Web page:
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Genetic control of crown rot of wheat: applying genetic studies to breeding programs

Philip Davies: University of Sydney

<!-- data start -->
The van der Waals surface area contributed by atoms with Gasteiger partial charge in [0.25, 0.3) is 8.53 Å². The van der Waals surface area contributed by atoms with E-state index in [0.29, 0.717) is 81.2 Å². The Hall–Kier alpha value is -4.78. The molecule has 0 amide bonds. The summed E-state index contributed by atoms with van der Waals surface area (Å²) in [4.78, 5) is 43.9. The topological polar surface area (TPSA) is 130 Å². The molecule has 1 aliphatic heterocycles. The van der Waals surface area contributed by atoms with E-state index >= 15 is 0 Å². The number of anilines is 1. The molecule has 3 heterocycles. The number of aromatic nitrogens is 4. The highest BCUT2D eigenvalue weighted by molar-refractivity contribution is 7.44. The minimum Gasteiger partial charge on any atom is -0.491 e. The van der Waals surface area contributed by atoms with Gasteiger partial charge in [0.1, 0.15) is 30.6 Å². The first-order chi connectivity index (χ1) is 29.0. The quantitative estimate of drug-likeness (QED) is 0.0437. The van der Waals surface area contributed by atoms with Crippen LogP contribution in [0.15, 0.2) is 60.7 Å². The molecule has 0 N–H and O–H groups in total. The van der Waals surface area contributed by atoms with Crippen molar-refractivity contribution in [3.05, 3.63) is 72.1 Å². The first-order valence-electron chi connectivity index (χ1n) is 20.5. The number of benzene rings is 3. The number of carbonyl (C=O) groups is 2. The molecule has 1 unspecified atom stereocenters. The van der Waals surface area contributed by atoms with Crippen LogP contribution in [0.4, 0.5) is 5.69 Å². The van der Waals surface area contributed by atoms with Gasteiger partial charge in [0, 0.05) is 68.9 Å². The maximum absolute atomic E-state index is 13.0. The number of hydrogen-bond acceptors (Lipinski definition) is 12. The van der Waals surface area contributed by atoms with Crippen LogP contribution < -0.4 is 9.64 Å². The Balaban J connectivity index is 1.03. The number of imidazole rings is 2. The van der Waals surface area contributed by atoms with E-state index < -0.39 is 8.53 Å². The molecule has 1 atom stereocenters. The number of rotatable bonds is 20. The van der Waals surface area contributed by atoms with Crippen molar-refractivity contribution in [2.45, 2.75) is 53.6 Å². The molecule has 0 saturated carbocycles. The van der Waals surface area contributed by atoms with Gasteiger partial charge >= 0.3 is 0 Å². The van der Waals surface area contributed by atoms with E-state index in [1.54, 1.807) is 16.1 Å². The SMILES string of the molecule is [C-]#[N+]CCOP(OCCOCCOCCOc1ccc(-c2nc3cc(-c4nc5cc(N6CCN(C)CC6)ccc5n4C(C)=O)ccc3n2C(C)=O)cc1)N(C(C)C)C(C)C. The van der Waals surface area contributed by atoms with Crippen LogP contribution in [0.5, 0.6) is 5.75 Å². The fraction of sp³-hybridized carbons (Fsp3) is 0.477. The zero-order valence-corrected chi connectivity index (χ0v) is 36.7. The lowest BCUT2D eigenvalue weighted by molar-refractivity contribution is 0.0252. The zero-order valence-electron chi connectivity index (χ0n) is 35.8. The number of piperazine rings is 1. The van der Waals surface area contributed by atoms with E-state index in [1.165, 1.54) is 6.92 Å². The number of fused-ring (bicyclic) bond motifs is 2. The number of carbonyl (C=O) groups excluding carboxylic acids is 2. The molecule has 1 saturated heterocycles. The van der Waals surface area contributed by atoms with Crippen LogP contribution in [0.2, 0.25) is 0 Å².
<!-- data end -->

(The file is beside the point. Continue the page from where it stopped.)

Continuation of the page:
<div>Crown rot of wheat caused by <em>Fusarium pseudograminearum </em>is a major threat to grain production in Australia and other semi-arid grain growing regions of the world. While resistance to crown rot is available, its control is quantitative in nature, and conveys only partial resistance to this disease. In order to improve the resistance available in elite wheat germplasm, a pre-breeding program was established to pyramid multiple resistance alleles. To aid in this process, a genome wide association study was conducted on results from five resistance trials conducted over three years, using 90K SNP genotypic data. This study identified nine chromosomal regions associated with resistance to crown rot, of which eight corresponded with previously published reports of resistance QTL. This allowed parental selection based on the presence of complementary sets of alleles for resistance, rather than phenotype alone, significantly improving the efficiency of pyramiding. While this research was not aimed at identifying new alleles for crown rot resistance, it is an example of deploying genetic studies within breeding programs to improve the development of enhanced germplasm.</div>